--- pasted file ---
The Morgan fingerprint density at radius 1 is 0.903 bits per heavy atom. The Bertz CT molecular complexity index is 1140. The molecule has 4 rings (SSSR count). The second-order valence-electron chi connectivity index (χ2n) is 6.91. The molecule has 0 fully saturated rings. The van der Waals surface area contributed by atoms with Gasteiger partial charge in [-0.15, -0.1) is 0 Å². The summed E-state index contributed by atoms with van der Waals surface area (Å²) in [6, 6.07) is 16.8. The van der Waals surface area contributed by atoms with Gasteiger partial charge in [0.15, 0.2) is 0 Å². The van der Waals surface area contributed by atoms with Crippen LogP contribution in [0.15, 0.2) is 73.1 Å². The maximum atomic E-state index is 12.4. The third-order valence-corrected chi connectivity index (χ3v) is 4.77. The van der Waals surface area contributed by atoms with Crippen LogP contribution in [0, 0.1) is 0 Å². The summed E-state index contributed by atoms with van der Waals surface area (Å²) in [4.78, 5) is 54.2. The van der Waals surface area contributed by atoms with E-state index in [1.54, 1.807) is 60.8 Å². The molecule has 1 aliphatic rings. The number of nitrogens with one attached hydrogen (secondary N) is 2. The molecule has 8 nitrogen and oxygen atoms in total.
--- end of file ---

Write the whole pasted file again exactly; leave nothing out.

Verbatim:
The Morgan fingerprint density at radius 1 is 0.903 bits per heavy atom. The Bertz CT molecular complexity index is 1140. The molecule has 4 rings (SSSR count). The second-order valence-electron chi connectivity index (χ2n) is 6.91. The molecule has 0 fully saturated rings. The van der Waals surface area contributed by atoms with Gasteiger partial charge in [-0.15, -0.1) is 0 Å². The summed E-state index contributed by atoms with van der Waals surface area (Å²) in [6, 6.07) is 16.8. The van der Waals surface area contributed by atoms with Gasteiger partial charge in [0.15, 0.2) is 0 Å². The van der Waals surface area contributed by atoms with Crippen LogP contribution in [0.15, 0.2) is 73.1 Å². The maximum atomic E-state index is 12.4. The third-order valence-corrected chi connectivity index (χ3v) is 4.77. The van der Waals surface area contributed by atoms with Crippen LogP contribution in [0, 0.1) is 0 Å². The summed E-state index contributed by atoms with van der Waals surface area (Å²) in [4.78, 5) is 54.2. The van der Waals surface area contributed by atoms with E-state index in [1.54, 1.807) is 60.8 Å². The molecule has 1 aliphatic rings. The number of nitrogens with one attached hydrogen (secondary N) is 2. The molecule has 8 nitrogen and oxygen atoms in total.